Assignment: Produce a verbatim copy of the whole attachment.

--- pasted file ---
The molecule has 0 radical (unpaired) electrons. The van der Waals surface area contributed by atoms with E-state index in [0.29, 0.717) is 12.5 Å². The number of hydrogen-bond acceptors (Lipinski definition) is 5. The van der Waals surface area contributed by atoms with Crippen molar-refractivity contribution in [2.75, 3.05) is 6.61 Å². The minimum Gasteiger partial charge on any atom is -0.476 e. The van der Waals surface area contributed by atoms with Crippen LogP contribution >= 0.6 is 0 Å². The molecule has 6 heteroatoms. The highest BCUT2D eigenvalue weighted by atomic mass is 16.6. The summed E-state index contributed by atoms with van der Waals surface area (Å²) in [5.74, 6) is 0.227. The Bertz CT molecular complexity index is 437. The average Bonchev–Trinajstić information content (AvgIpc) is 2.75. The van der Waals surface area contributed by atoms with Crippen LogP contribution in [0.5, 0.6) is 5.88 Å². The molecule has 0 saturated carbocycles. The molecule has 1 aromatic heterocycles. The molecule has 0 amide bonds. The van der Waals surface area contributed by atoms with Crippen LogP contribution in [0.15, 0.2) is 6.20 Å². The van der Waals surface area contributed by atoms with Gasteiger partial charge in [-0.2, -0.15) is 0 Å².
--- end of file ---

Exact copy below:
The molecule has 0 radical (unpaired) electrons. The van der Waals surface area contributed by atoms with E-state index in [0.29, 0.717) is 12.5 Å². The number of hydrogen-bond acceptors (Lipinski definition) is 5. The van der Waals surface area contributed by atoms with Crippen molar-refractivity contribution in [2.75, 3.05) is 6.61 Å². The minimum Gasteiger partial charge on any atom is -0.476 e. The van der Waals surface area contributed by atoms with Crippen LogP contribution >= 0.6 is 0 Å². The molecule has 6 heteroatoms. The highest BCUT2D eigenvalue weighted by atomic mass is 16.6. The summed E-state index contributed by atoms with van der Waals surface area (Å²) in [5.74, 6) is 0.227. The Bertz CT molecular complexity index is 437. The average Bonchev–Trinajstić information content (AvgIpc) is 2.75. The van der Waals surface area contributed by atoms with Crippen LogP contribution in [0.5, 0.6) is 5.88 Å². The molecule has 0 saturated carbocycles. The molecule has 1 aromatic heterocycles. The molecule has 0 amide bonds. The van der Waals surface area contributed by atoms with Crippen LogP contribution in [0.15, 0.2) is 6.20 Å². The van der Waals surface area contributed by atoms with Gasteiger partial charge in [-0.2, -0.15) is 0 Å².